INTERVIEWS, REVIEWS & RELATED ARTICLES
"Craft is what enables you to be successful
when you're not inspired." - Brian Eno
College Music Journal NOVEMBER 10, 2000 - by Russ Novack
TALKING HEADS: FEAR OF MUSIC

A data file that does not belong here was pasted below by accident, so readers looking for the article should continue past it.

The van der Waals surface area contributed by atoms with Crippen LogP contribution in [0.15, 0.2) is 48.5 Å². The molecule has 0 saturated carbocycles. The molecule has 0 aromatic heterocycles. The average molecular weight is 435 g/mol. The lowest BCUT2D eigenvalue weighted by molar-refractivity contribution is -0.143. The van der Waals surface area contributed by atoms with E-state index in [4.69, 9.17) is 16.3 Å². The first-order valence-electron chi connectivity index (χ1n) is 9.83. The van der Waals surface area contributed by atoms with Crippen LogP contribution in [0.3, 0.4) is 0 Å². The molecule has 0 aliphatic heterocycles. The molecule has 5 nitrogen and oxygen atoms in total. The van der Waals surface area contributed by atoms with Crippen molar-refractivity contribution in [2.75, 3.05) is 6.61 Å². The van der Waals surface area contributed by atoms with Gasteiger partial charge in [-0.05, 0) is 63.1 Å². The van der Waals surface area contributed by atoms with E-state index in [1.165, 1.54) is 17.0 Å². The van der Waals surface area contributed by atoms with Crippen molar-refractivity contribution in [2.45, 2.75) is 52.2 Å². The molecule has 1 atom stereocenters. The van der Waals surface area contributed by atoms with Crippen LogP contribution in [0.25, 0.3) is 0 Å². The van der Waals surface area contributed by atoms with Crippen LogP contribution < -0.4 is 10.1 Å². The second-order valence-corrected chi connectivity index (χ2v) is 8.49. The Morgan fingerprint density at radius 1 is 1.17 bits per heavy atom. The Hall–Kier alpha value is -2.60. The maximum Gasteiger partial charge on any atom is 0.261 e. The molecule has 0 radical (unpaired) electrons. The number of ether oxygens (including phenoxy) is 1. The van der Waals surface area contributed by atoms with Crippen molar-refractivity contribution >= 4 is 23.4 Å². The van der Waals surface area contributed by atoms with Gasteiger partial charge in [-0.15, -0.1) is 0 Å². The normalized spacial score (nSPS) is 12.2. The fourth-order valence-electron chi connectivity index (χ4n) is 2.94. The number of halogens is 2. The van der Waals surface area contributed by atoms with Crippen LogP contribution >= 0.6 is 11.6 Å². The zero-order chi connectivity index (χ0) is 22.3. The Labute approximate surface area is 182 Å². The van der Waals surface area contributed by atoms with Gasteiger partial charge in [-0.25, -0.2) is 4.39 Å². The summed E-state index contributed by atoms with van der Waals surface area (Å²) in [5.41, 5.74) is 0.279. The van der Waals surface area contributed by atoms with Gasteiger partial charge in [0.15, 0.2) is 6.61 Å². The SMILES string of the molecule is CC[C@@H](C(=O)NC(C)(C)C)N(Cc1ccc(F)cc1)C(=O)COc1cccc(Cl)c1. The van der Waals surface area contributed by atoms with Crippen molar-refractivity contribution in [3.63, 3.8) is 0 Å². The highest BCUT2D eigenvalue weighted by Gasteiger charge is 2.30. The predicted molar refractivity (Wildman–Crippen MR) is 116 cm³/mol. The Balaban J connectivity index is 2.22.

Talking Heads is a band who I have always admired for their decidedly unique musical style and identity. Their third album, Fear Of Music, is their most technically complex, as well as the densest lyrically, of any of their endeavors. On a lyrical level, Fear Of Music reflects David Byrne's overwhelmingly paranoid view of the modern age, in which the most commonplace of objects looms threateningly overhead. Songs like the hypnotic Air display Byrne's view that even the most basic of all things we need to survive is waiting out there to do us damage: "Air ...Air / Hit me in the face / Air can hurt you, too." Fear Of Music's lyrics state Byrne's despair-ridden view of the world in the style of a computer print-out; his pronouncements are presented matter-of-factly, very much like a psychological laundry list - Animals, "To trust them is a big mistake;" Cities, "A lot of ghosts in a lot of houses;" Heaven, "A place where nothing ever happens." Are we then, as supposedly sensitive individuals, moved to any specific action? Byrne's own advice to the rest of us appears at the end of the energetic Life During Wartime: "Try to be careful / Don't take no chances / You better watch what you say." The sheer awesomeness of the sound of Fear Of Music is a result of Brian Eno adding his own unique methods of space-age production techniques. Eno's studio wizardry had very much enhanced the sound of the second Talking Heads album, More Songs About Buildings And Food, where his "treatments" were applied in a strikingly subtle manner. On Fear Of Music, Eno's influence is decidedly more pronounced, and the band's own unique musical persona is somewhat buried in a near avalanche of Eno-esque space-noises, electronic nonsense syllables, phase shifts, and the like. This is the major critical flaw, in this reviewer's opinion, of the album. However, there are a great many of those who would find Eno's work on this album to be a major asset. Fear Of Music is Talking Heads' most ambitious work to date and, although its lyrics are initially impenetrable, and its production very obtuse, it is a more than competent album which grows better and better after repeated listenings. Watch out!